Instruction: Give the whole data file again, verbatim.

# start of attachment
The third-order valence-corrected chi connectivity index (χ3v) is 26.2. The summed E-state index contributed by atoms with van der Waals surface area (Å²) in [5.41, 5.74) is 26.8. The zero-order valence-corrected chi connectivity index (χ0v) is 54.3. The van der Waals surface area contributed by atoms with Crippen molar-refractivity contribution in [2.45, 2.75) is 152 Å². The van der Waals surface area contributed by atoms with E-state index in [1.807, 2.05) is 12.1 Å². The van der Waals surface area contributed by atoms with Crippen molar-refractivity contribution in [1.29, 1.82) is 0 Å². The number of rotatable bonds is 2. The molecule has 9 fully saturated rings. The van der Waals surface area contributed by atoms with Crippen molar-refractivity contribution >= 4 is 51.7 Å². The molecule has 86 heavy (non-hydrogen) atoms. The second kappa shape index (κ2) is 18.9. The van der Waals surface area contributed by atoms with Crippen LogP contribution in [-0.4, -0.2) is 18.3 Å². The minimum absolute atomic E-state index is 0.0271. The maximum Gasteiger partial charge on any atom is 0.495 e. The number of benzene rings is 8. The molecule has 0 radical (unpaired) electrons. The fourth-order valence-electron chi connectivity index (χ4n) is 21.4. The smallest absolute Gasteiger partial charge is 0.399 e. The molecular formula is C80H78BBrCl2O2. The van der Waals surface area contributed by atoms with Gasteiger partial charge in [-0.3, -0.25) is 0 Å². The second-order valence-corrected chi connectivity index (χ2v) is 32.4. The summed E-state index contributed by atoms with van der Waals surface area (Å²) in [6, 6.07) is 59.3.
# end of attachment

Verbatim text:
The third-order valence-corrected chi connectivity index (χ3v) is 26.2. The summed E-state index contributed by atoms with van der Waals surface area (Å²) in [5.41, 5.74) is 26.8. The zero-order valence-corrected chi connectivity index (χ0v) is 54.3. The van der Waals surface area contributed by atoms with Crippen molar-refractivity contribution in [2.45, 2.75) is 152 Å². The van der Waals surface area contributed by atoms with E-state index in [1.807, 2.05) is 12.1 Å². The van der Waals surface area contributed by atoms with Crippen molar-refractivity contribution in [1.29, 1.82) is 0 Å². The number of rotatable bonds is 2. The molecule has 9 fully saturated rings. The van der Waals surface area contributed by atoms with Crippen molar-refractivity contribution >= 4 is 51.7 Å². The molecule has 86 heavy (non-hydrogen) atoms. The second kappa shape index (κ2) is 18.9. The van der Waals surface area contributed by atoms with Crippen LogP contribution in [-0.4, -0.2) is 18.3 Å². The minimum absolute atomic E-state index is 0.0271. The maximum Gasteiger partial charge on any atom is 0.495 e. The number of benzene rings is 8. The molecule has 0 radical (unpaired) electrons. The fourth-order valence-electron chi connectivity index (χ4n) is 21.4. The smallest absolute Gasteiger partial charge is 0.399 e. The molecular formula is C80H78BBrCl2O2. The van der Waals surface area contributed by atoms with Gasteiger partial charge in [-0.3, -0.25) is 0 Å². The second-order valence-corrected chi connectivity index (χ2v) is 32.4. The summed E-state index contributed by atoms with van der Waals surface area (Å²) in [6, 6.07) is 59.3.